Eiffel Tower Elevator
***PLEASE NOTE: BLOG IN PROGRESS***
Equipping the Eiffel Tower with safe passenger lifts was a major concern of the government commission overseeing the Paris Exposition. Although some visitors could be expected to climb to the first level, or even the second, lifts clearly had to be the main means of ascent.
Constructing lifts to reach the first level was relatively straightforward: the legs were wide enough at the bottom and so nearly straight that they could contain a straight track, and a contract was given to the French company Roux, Combaluzier & Lepape for two lifts to be fitted in the east and west legs. Roux, Combaluzier & Lepape used a pair of endless chains with rigid, articulated links to which the car was attached. Lead weights on some links of the upper or return sections of the chains counterbalanced most of the car's weight. The car was pushed up from below, not pulled up from above: to prevent the chain buckling, it was enclosed in a conduit. At the bottom of the run, the chains passed around 3.9 m (12 ft 10 in) diameter sprockets. Smaller sprockets at the top guided the chains.
Installing lifts to the second level was more of a challenge because a straight track was impossible. No French company wanted to undertake the work. The European branch of Otis Brothers & Company submitted a proposal but this was rejected: the fair's charter ruled out the use of any foreign material in the construction of the tower. The deadline for bids was extended but still no French companies put themselves forward, and eventually the contract was given to Otis in July 1887. Otis were confident they would eventually be given the contract and had already started creating designs.
The car was divided into two superimposed compartments, each holding 25 passengers, with the lift operator occupying an exterior platform on the first level. Motive power was provided by an inclined hydraulic ram 12.67 m (41 ft 7 in) long and 96.5 cm (38.0 in) in diameter in the tower leg with a stroke of 10.83 m (35 ft 6 in): this moved a carriage carrying six sheaves. Five fixed sheaves were mounted higher up the leg, producing an arrangement similar to a block and tackle but acting in reverse, multiplying the stroke of the piston rather than the force generated. The hydraulic pressure in the driving cylinder was produced by a large open reservoir on the second level. After being exhausted from the cylinder, the water was pumped back up to the reservoir by two pumps in the machinery room at the base of the south leg. This reservoir also provided power to the lifts to the first level.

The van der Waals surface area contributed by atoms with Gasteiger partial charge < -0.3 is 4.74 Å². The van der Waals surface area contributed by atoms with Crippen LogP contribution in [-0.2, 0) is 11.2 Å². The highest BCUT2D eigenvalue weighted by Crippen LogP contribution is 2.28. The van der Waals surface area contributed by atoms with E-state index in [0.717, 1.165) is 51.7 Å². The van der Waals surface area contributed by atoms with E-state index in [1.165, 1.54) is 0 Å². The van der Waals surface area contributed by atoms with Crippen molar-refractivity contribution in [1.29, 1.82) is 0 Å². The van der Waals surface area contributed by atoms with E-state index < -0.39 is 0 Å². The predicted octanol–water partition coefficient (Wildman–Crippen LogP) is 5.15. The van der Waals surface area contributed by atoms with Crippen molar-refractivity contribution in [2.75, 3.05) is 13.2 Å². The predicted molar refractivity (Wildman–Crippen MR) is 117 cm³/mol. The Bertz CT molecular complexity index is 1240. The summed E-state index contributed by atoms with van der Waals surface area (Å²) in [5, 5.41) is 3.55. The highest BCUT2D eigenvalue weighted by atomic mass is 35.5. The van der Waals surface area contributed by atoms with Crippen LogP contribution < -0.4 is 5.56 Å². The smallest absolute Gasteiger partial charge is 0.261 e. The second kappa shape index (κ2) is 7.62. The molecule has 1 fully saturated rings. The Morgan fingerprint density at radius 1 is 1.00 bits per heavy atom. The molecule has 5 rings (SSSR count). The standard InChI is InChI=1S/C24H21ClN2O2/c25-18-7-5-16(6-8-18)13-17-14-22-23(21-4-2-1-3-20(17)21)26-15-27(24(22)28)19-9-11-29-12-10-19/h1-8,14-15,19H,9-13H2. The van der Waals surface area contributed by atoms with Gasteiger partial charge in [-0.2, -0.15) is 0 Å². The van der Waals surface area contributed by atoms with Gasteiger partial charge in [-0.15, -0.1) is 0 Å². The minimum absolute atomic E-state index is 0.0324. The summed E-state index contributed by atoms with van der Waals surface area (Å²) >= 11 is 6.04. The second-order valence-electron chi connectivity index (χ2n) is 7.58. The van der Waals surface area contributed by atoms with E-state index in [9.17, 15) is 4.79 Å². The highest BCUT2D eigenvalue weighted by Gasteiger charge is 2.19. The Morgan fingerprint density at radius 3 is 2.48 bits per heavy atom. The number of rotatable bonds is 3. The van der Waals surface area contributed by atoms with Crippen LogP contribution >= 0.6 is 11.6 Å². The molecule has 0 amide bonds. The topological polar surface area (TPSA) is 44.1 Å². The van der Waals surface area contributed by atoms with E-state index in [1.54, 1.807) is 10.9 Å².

The original lifts for the journey between the second and third levels were supplied by Léon Edoux. A pair of 81 m (266 ft) hydraulic rams were mounted on the second level, reaching nearly halfway up to the third level. One lift car was mounted on top of these rams: cables ran from the top of this car up to sheaves on the third level and back down to a second car. Each car only travelled half the distance between the second and third levels and passengers were required to change lifts halfway by means of a short gangway. The 10-ton cars each held 65 passengers.
Constructed from 1887–1889 as the entrance to the 1889 World's Fair, The Eiffel Tower is a wrought-iron lattice tower on the Champ de Mars in Paris, France. It is named after the engineer Gustave Eiffel, whose company designed and built the tower.
The tower is 324 metres (1,063 ft) tall, about the same height as an 81-storey building, and the tallest structure in Paris. Its base is square, measuring 125 metres (410 ft) on each side.